What Does a Good Standing Certificate Mean for Your Business?

Entrepreneurs and business owners are constantly learning more about how to progress in their businesses. At one point or another, whether it’s for taking out a loan or getting a business contract, a business will likely need a good standing certificate.

Let’s unravel any mystery behind what a good standing certificate is, how to get it, and how you might be disqualifying yourself from getting one so you can make your business legitimacy a breeze, and make your journey to growth as seamless as possible. 

What Is a Good Standing Certificate?

First, let’s define what a certificate of good standing is. Consider it a “golden ticket” of sorts from the state government, proving your business is doing everything above board, following the rules, and crossing those t’s and dotting those i’s.

You might not be thinking of it immediately after forming your business, but come big business life events like looking for a loan, grant, or starting to do business in another state, you’ll likely need to get a certificate of good standing to prove that you’re following all the rules of your given business entity.

Who Needs a Certificate of Good Standing?

Each state has different rules on when a business needs a certificate of good standing. Texas, for instance, uses the term to regard a business entity’s franchise tax account status. In fact, they don’t even call it a certificate of good standing anymore. Instead, they call it a certificate of account status.

In general, a business owner might need a certificate of good standing if they are:

Applying for a Loan or Line of Credit: Banks and other lenders sometimes require you to get a certificate of good standing as proof that your business is in compliance with state law and is financially sound.

Setting Up a Business Bank Account: Some banks require a certificate of good standing before opening a business bank account.

Investing in Property or Equipment: When purchasing property or equipment, the seller may ask for a certificate of good standing as proof that your business is legitimate and has the financial resources to purchase.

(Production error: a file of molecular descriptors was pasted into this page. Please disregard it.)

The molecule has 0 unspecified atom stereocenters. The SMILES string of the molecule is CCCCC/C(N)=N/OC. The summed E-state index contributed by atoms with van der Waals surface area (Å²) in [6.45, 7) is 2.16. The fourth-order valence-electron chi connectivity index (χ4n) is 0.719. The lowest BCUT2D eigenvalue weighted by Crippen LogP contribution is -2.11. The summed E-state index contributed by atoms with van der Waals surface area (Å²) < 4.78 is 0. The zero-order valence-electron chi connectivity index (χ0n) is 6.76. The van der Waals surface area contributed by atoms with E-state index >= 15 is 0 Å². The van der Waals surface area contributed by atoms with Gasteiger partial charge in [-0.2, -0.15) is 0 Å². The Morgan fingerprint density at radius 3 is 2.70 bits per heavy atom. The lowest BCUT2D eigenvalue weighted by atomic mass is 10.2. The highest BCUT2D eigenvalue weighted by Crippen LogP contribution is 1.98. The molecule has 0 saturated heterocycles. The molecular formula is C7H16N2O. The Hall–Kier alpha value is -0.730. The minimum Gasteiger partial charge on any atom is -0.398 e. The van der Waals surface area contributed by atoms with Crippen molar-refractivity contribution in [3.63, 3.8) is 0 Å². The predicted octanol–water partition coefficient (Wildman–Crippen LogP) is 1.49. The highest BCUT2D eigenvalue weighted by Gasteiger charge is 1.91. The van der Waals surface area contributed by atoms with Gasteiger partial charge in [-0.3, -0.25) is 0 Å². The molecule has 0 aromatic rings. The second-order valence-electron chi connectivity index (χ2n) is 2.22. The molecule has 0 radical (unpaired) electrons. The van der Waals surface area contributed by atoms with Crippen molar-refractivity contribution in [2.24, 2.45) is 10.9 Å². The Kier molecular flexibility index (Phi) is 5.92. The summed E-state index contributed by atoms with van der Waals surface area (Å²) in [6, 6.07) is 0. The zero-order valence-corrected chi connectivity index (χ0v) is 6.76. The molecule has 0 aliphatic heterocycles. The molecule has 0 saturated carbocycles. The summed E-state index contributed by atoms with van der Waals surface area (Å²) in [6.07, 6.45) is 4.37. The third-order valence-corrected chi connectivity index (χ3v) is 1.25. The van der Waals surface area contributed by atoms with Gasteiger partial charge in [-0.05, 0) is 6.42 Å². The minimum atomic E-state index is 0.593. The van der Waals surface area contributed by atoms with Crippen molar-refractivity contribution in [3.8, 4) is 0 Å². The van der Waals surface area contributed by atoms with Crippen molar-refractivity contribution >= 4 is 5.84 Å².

Receiving Government Contracts. Government agencies often require a certificate of good standing before they award a contract to continue running. For example, a lease agreement or an NDA.

Making Your Mark in Another State. Spreading your business to new grounds may also require getting a certificate of good standing from the Secretary of State’s office in that state.

For a sole proprietor or general partnership, a certificate of good standing is not needed since you’re not technically registered with the state. As for a Limited Liability Company (LLC), corporation, and other registered business entities, you’ll need to prove that you’re playing by the rules with a certificate of good standing.

Why Certificates of Good Standing Are Important

Without a certificate of good standing, you may not be able to progress in your business as you would want to. As mentioned, many states will require a business owner to get a certificate of good standing if they’re looking to apply for a loan, open a business bank account, buy property, explore contracts, or expand their business to another state.

Aside from these practical perks, certificates of good standing can also help your business build credibility and trust with customers, suppliers, and other important folks.

By showing that you’re in good standing with the state, you’re sending a message that your business is legitimate, and committed to operating responsibly and ethically in current and future affairs.

How to Get a Certificate of Good Standing

So, to start when needing a certificate of good standing? Let’s break it down.

  1. Pinpoint the state where your business is registered. If you plan to expand your business to different states or currently ship out to others, the most important state will be the state where you filed your business entity.
  2. Check the secretary of state’s office website for that state.
  3. Search the section about certificates of good standing. Get familiar with doing deep dives like this with your business, particularly on your state’s secretary of state’s website.